Subsea/marine risers. Larger components with threaded connections such as risers and tethers for tension leg platforms present a coating challenge to the surface finishing industry due to their size and complex handling and resultant health and safety issues. The downtime associated with replacing one of these costly parts would be significant, which is why the case to repair is often clear-cut. The coatings used on these types of long components are normally sacrificial heat cured or thermally sprayed aluminium on the external surfaces, with anti-galling or low friction treatments on the connecting surfaces. Large oven capacity and preparation equipment is necessary for this type of work and this can often be perceived as a bigger issue than it needs to be. Surface Technology has developed a specialism in managing this type of component, particularly for the oil and gas industry, and has a facility in Renfrew, Scotland, specifically for handling larger and more complex work pieces.
BOPs. A blowout preventer (BOP) is a large high pressure valve used to prevent the uncontrolled flow of liquids and gases during drilling operations. A common industry problem is mechanical damage caused to the internal sealing diameter of the valve by the extreme, erratic pressures and uncontrolled flow emanating from a well reservoir during drilling. The most common method of repair is to weld clad with Inconel. This process, however, involves pre- and post-heat treatment which can affect the structural integrity of the component and, because of the safety critical function of the BOP valve, can only be carried out a maximum of three times to prevent stress related structural failure. A more dynamic application would be an HVOF thermal coating as the repair method due to the moderate transfer of heat to the powder particles and to the work piece, which remains relatively cool; this causes no metallurgical change to the surface of the internal sealing diameter. Additionally, this process does not require any time-consuming pre- or post-heat treatments.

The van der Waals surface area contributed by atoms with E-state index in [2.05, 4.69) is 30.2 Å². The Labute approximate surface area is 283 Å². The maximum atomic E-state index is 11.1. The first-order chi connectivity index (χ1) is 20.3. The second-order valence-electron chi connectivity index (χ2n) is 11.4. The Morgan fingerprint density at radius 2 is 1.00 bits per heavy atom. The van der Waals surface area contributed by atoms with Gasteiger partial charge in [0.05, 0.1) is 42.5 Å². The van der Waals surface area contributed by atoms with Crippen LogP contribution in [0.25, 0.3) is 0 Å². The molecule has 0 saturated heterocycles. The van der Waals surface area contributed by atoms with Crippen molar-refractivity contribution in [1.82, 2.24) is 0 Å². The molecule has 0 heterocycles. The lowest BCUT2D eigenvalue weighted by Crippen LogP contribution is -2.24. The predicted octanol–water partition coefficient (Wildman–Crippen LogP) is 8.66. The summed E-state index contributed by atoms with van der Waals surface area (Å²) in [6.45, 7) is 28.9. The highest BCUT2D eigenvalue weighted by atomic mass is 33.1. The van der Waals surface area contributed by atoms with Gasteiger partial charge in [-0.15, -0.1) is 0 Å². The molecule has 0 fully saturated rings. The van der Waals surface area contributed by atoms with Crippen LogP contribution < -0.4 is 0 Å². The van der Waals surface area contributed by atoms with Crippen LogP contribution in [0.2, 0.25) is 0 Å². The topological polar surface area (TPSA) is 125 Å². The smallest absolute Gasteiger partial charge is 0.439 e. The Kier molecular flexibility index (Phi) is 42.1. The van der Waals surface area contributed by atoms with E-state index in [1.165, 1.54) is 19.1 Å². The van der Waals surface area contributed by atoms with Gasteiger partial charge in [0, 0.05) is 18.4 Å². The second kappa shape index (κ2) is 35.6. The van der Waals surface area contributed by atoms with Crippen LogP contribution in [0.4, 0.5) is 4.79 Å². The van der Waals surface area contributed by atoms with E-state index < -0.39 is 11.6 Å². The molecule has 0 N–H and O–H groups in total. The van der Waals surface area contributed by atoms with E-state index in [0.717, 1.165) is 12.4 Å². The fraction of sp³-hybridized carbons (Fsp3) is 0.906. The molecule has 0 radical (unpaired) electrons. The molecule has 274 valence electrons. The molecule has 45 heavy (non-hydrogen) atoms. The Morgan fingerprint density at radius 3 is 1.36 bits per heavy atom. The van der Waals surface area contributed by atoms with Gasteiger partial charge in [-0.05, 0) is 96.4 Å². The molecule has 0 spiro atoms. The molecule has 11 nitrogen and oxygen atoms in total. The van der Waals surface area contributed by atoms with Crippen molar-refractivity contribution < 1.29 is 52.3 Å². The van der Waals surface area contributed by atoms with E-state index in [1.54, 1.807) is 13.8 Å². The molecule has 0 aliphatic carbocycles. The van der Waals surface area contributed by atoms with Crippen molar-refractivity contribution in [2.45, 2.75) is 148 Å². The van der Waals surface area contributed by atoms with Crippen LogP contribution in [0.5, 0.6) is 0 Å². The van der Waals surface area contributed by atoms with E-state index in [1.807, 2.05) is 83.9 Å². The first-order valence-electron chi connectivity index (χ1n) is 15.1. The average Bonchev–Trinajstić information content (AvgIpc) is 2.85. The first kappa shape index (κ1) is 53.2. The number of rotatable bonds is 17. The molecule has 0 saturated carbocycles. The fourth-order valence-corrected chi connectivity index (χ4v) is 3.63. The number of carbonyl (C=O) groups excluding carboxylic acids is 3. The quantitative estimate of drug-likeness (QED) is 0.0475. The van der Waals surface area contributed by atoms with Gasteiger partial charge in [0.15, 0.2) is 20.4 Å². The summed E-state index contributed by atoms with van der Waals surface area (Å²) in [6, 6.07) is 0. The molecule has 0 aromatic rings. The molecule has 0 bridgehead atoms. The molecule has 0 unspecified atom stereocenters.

In-situ repairs on a range of equipment: The SIFCO Process® facilities electroplating localised areas on components without the use of an immersion tank. As well as being able to focus on a specific area of a component, this selective plating process enables parts to be plated in-situ, helping to minimise downtime and production delays. This is particularly beneficial in an industry that has very large components that can be difficult to transport and where every hour of downtime can cost the platform operator thousands of pounds in lost production.
In contrast to tank plating, the SIFCO Process does not require extensive masking or special fixtures to plate the component and requires fewer chemicals. The length of time a plating operation will take is primarily determined by the amount of material that needs to be applied. SIFCO Process deposits can be plated at rates that are 30 to 60 times faster than conventional tank plating.
In summary, approaching and considering the selection of an appropriate coating for repair or refurbishment can be a daunting and complex task. With more than 50 years’ experience serving the global oil and gas industry, and a complete range of engineered surface coatings combined with extensive technical knowledge and application advice, Surface Technology is well placed to help oil and gas customers select coatings to repair and refurbish to the highest standard, increasing asset service life, reducing capital costs and improving profitability.
Author: Mark Cattle, Surface Technology
Read the article online at: https://www.oilfieldtechnology.com/special-reports/27092019/extending-the-integrity-of-oil-and-gas-infrastructure-refurbishment-vs-replacement/